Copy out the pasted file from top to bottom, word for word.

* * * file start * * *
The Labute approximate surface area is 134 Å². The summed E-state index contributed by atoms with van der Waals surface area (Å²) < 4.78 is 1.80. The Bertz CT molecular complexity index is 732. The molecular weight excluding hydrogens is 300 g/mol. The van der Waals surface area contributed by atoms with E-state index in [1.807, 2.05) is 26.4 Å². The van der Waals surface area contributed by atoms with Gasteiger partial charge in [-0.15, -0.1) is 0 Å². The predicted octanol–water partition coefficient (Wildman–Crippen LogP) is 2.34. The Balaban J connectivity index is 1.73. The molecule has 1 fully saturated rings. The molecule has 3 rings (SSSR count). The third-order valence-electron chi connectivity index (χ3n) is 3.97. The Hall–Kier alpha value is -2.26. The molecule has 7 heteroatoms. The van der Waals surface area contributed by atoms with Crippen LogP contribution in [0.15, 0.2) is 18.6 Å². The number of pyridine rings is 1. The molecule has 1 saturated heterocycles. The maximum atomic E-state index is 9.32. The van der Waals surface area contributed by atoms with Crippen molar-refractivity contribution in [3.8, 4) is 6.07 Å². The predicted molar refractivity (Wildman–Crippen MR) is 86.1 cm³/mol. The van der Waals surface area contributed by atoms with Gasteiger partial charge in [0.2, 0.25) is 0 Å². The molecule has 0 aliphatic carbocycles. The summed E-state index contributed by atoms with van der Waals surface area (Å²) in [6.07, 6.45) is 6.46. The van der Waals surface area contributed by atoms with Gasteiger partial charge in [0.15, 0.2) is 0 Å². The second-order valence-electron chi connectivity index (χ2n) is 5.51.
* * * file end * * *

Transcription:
The Labute approximate surface area is 134 Å². The summed E-state index contributed by atoms with van der Waals surface area (Å²) < 4.78 is 1.80. The Bertz CT molecular complexity index is 732. The molecular weight excluding hydrogens is 300 g/mol. The van der Waals surface area contributed by atoms with E-state index in [1.807, 2.05) is 26.4 Å². The van der Waals surface area contributed by atoms with Gasteiger partial charge in [-0.15, -0.1) is 0 Å². The predicted octanol–water partition coefficient (Wildman–Crippen LogP) is 2.34. The Balaban J connectivity index is 1.73. The molecule has 1 fully saturated rings. The molecule has 3 rings (SSSR count). The third-order valence-electron chi connectivity index (χ3n) is 3.97. The Hall–Kier alpha value is -2.26. The molecule has 7 heteroatoms. The van der Waals surface area contributed by atoms with Crippen LogP contribution in [0.15, 0.2) is 18.6 Å². The number of pyridine rings is 1. The molecule has 1 saturated heterocycles. The maximum atomic E-state index is 9.32. The van der Waals surface area contributed by atoms with Crippen molar-refractivity contribution in [3.8, 4) is 6.07 Å². The predicted molar refractivity (Wildman–Crippen MR) is 86.1 cm³/mol. The van der Waals surface area contributed by atoms with Gasteiger partial charge in [0.2, 0.25) is 0 Å². The molecule has 0 aliphatic carbocycles. The summed E-state index contributed by atoms with van der Waals surface area (Å²) in [6.07, 6.45) is 6.46. The van der Waals surface area contributed by atoms with Gasteiger partial charge in [0.15, 0.2) is 0 Å². The second-order valence-electron chi connectivity index (χ2n) is 5.51.